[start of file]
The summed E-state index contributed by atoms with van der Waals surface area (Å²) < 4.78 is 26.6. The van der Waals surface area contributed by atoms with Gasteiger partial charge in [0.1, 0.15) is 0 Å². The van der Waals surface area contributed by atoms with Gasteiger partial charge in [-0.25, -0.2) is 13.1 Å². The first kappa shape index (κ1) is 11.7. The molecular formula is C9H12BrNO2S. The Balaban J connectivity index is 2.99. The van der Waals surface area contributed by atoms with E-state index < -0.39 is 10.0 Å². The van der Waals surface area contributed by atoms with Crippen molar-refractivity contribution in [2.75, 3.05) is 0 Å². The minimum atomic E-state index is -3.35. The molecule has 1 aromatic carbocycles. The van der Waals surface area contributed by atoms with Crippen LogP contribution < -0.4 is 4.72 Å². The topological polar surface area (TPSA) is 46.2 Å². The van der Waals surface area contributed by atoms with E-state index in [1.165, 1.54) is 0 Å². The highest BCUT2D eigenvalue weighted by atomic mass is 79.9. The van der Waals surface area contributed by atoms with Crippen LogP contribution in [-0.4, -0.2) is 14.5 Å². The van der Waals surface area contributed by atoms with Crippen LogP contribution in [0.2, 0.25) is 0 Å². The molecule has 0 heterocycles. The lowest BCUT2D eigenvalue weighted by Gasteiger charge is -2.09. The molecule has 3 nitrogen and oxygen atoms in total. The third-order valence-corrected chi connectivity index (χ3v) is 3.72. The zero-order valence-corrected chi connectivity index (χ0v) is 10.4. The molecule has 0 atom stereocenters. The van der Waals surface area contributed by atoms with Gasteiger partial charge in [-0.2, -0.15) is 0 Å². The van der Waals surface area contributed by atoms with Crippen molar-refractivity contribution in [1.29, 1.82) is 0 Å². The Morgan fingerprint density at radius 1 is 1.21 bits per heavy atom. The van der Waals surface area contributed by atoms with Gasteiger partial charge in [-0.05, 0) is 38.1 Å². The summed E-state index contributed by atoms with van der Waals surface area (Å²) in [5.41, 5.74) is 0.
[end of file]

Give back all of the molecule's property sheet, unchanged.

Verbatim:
The summed E-state index contributed by atoms with van der Waals surface area (Å²) < 4.78 is 26.6. The van der Waals surface area contributed by atoms with Gasteiger partial charge in [0.1, 0.15) is 0 Å². The van der Waals surface area contributed by atoms with Gasteiger partial charge in [-0.25, -0.2) is 13.1 Å². The first kappa shape index (κ1) is 11.7. The molecular formula is C9H12BrNO2S. The Balaban J connectivity index is 2.99. The van der Waals surface area contributed by atoms with E-state index < -0.39 is 10.0 Å². The van der Waals surface area contributed by atoms with Crippen molar-refractivity contribution in [2.75, 3.05) is 0 Å². The minimum atomic E-state index is -3.35. The molecule has 1 aromatic carbocycles. The van der Waals surface area contributed by atoms with Crippen LogP contribution < -0.4 is 4.72 Å². The topological polar surface area (TPSA) is 46.2 Å². The van der Waals surface area contributed by atoms with E-state index in [1.165, 1.54) is 0 Å². The highest BCUT2D eigenvalue weighted by atomic mass is 79.9. The van der Waals surface area contributed by atoms with Crippen LogP contribution in [-0.4, -0.2) is 14.5 Å². The van der Waals surface area contributed by atoms with Crippen LogP contribution in [0.2, 0.25) is 0 Å². The molecule has 0 heterocycles. The lowest BCUT2D eigenvalue weighted by Gasteiger charge is -2.09. The molecule has 3 nitrogen and oxygen atoms in total. The third-order valence-corrected chi connectivity index (χ3v) is 3.72. The zero-order valence-corrected chi connectivity index (χ0v) is 10.4. The molecule has 0 atom stereocenters. The van der Waals surface area contributed by atoms with Gasteiger partial charge in [-0.2, -0.15) is 0 Å². The van der Waals surface area contributed by atoms with Crippen molar-refractivity contribution in [1.29, 1.82) is 0 Å². The Morgan fingerprint density at radius 1 is 1.21 bits per heavy atom. The van der Waals surface area contributed by atoms with Gasteiger partial charge in [-0.05, 0) is 38.1 Å². The summed E-state index contributed by atoms with van der Waals surface area (Å²) in [5.41, 5.74) is 0.